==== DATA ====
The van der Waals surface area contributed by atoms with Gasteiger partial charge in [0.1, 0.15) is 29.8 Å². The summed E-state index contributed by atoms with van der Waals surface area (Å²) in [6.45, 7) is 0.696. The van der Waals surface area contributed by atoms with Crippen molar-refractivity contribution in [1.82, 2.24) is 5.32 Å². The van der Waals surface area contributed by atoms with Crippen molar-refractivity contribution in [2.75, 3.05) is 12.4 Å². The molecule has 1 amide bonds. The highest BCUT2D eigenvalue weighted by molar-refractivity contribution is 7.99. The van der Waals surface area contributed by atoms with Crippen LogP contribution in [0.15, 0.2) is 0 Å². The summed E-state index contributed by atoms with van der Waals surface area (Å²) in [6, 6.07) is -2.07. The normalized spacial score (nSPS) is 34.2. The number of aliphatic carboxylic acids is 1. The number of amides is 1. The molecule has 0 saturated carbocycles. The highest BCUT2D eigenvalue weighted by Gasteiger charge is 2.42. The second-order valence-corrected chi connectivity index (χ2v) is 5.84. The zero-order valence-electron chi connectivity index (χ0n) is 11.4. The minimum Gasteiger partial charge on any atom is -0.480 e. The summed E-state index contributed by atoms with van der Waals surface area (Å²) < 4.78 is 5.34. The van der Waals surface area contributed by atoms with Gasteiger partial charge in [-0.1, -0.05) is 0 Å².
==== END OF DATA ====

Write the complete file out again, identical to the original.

The van der Waals surface area contributed by atoms with Gasteiger partial charge in [0.1, 0.15) is 29.8 Å². The summed E-state index contributed by atoms with van der Waals surface area (Å²) in [6.45, 7) is 0.696. The van der Waals surface area contributed by atoms with Crippen molar-refractivity contribution in [1.82, 2.24) is 5.32 Å². The van der Waals surface area contributed by atoms with Crippen molar-refractivity contribution in [2.75, 3.05) is 12.4 Å². The molecule has 1 amide bonds. The highest BCUT2D eigenvalue weighted by molar-refractivity contribution is 7.99. The van der Waals surface area contributed by atoms with Crippen LogP contribution in [0.15, 0.2) is 0 Å². The summed E-state index contributed by atoms with van der Waals surface area (Å²) in [6, 6.07) is -2.07. The normalized spacial score (nSPS) is 34.2. The number of aliphatic carboxylic acids is 1. The number of amides is 1. The molecule has 0 saturated carbocycles. The highest BCUT2D eigenvalue weighted by Gasteiger charge is 2.42. The second-order valence-corrected chi connectivity index (χ2v) is 5.84. The zero-order valence-electron chi connectivity index (χ0n) is 11.4. The minimum Gasteiger partial charge on any atom is -0.480 e. The summed E-state index contributed by atoms with van der Waals surface area (Å²) < 4.78 is 5.34. The van der Waals surface area contributed by atoms with Gasteiger partial charge in [-0.1, -0.05) is 0 Å².